USA: Dredging Project at Silver Lake Likely Delayed
Plans to dredge Silver Lake in Rehoboth Beach are moving forward, but officials say the choice of dredging equipment could delay the project until next summer.
Mayor Sam Cooper said the Department of Natural Resources and Environmental Control has approached Rehoboth Elementary School officials, seeking to use school property as a base of operations. Originally, plans called for basing the project on land at Silver Lake Park, but Chuck Williams, project manager of the department’s Shoreline and Waterway Management Section, said that’s no longer the case.
Cooper said state environmental officials are considering using Geotube technology to store dredge spoils. It’s a technology being used in dredging projects in Henlopen Acres and North Shores, in which sediment from the lake is pumped into a bag that filters sediment and sludge as water slowly drains out of the tube. The spoils are then removed for use as farm fertilizer.
Williams said the bags are 100 feet long and 35 feet wide; each bag holds 420 cubic yards of spoils.
Cooper said if the state decides to use Geotubes, it would delay the project until summer, when children are not using the school property.
Williams said the department is still considering the choice of dredge equipment. One factor is city efforts to protect the lake using vegetative buffers. Williams said the department initially considered staging a mechanical dredge in Silver Lake Park. But because new vegetation has been planted, it is not feasible to remove the plants and restore them afterward, Williams said.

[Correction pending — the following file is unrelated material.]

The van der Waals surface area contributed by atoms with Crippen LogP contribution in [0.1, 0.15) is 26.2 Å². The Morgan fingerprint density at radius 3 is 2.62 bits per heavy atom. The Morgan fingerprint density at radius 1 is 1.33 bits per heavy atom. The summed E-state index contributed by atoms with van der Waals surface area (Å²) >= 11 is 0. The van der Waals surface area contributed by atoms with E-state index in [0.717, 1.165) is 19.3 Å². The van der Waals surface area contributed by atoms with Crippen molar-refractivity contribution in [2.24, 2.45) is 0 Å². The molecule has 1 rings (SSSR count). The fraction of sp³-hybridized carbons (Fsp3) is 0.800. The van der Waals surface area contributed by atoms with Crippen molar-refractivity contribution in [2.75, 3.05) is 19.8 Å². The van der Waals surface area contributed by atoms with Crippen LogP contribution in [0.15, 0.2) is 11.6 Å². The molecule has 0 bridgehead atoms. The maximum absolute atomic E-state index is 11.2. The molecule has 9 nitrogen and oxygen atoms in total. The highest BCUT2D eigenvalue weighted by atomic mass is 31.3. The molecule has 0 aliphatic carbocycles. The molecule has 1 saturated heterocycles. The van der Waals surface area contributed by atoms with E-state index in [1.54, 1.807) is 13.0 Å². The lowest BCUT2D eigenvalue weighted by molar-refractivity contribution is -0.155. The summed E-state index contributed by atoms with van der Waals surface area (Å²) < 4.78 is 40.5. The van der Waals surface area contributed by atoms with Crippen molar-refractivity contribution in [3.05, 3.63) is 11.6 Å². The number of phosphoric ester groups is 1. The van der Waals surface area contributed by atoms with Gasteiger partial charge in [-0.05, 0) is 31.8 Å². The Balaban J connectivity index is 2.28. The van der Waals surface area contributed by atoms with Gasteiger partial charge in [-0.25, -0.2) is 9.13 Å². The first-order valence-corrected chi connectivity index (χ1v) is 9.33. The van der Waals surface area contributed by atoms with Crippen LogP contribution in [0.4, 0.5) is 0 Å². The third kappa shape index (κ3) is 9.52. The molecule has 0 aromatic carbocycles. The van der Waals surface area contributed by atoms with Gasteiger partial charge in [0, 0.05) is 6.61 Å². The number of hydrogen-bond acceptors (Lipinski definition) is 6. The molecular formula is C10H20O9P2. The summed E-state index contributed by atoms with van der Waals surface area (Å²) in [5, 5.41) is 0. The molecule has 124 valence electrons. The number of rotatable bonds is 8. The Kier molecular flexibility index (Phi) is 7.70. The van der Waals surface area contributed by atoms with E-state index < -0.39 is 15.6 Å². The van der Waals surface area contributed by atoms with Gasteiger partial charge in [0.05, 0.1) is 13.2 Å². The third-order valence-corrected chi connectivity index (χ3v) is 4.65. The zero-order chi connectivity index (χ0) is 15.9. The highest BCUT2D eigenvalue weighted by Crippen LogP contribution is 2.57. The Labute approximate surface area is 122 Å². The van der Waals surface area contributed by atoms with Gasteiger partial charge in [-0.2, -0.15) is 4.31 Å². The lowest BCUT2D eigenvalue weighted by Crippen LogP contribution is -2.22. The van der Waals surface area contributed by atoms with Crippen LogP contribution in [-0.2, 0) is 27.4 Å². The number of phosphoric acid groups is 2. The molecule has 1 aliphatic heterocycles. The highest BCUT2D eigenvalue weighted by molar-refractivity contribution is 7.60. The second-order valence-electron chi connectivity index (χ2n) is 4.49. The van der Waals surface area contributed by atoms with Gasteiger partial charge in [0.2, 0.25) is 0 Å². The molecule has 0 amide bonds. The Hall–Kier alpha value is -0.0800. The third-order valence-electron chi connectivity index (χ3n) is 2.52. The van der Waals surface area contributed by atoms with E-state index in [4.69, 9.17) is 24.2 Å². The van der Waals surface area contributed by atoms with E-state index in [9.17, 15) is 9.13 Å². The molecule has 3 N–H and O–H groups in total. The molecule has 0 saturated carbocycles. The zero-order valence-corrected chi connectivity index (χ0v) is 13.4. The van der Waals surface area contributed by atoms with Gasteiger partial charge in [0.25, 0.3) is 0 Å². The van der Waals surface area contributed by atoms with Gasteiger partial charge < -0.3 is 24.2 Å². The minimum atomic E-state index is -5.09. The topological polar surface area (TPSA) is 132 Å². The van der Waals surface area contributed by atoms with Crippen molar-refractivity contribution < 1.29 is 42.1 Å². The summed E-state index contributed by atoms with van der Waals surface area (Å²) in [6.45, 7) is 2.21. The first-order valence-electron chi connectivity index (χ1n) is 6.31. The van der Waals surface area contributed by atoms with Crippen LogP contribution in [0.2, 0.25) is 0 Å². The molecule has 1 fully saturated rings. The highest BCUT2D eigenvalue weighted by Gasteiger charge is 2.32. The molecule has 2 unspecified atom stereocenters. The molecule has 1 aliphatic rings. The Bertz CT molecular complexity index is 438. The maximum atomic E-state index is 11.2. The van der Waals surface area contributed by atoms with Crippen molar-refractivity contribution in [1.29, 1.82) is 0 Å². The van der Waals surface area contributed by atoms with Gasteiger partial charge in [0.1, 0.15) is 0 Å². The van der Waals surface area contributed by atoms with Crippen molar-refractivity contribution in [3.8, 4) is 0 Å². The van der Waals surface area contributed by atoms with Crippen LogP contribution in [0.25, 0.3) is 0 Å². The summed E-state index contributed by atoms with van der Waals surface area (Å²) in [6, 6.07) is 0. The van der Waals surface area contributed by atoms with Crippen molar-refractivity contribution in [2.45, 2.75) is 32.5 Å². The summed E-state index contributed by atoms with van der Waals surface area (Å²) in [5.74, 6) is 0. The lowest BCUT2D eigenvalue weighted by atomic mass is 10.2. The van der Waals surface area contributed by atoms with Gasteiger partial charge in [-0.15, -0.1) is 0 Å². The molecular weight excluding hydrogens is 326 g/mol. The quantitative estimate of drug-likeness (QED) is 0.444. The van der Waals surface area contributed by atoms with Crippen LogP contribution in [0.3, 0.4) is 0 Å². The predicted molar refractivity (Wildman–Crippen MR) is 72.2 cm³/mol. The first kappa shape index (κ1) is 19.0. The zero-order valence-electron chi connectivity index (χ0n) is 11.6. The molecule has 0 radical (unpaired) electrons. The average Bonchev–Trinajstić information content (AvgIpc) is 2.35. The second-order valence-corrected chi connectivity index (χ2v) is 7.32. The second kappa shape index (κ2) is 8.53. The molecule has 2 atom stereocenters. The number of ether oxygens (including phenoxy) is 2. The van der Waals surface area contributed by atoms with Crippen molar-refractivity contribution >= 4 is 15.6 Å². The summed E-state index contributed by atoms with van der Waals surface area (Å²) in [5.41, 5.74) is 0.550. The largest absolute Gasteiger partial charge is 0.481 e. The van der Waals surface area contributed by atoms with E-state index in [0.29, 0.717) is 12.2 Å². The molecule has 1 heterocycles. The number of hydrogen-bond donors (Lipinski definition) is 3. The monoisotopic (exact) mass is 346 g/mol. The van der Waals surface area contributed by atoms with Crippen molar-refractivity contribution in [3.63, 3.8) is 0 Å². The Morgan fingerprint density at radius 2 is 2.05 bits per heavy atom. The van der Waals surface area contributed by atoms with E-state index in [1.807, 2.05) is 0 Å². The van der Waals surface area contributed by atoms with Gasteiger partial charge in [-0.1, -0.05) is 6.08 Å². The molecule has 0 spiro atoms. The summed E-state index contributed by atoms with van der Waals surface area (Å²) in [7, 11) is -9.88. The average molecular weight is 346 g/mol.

Officials are now considering a hydraulic dredge, using Geotube for the spoils. Mechanical dredges are typically placed on the shoreline, whereas hydraulic dredges float on the water and pump the spoils to an offsite location. Cooper said the school is the most logical base of operations, because Silver Lake Park is too small to place the bags.
Williams said using a hydraulic dredge and Geotube is a much cleaner operation than mechanical dredging.
The bags are designed not only to filter the spoils, but to also treat the water so that it is clean when released back into the lake, he said.
DNREC officials have contacted Cape Henlopen School District about using the school, Williams said; initial talks have been positive, although no decision has been made.
The cost of the project has been estimated at $300,000. At least $200,000 will come from the state’s 21st Century Fund, a section of the state budget that funds long-term infrastructure projects.
Williams said the state will likely look for the remaining $100,000 once it knows whether the school site is available.
Cooper said city taxpayers are also expected to contribute to the project.
Press Release, October 8, 2012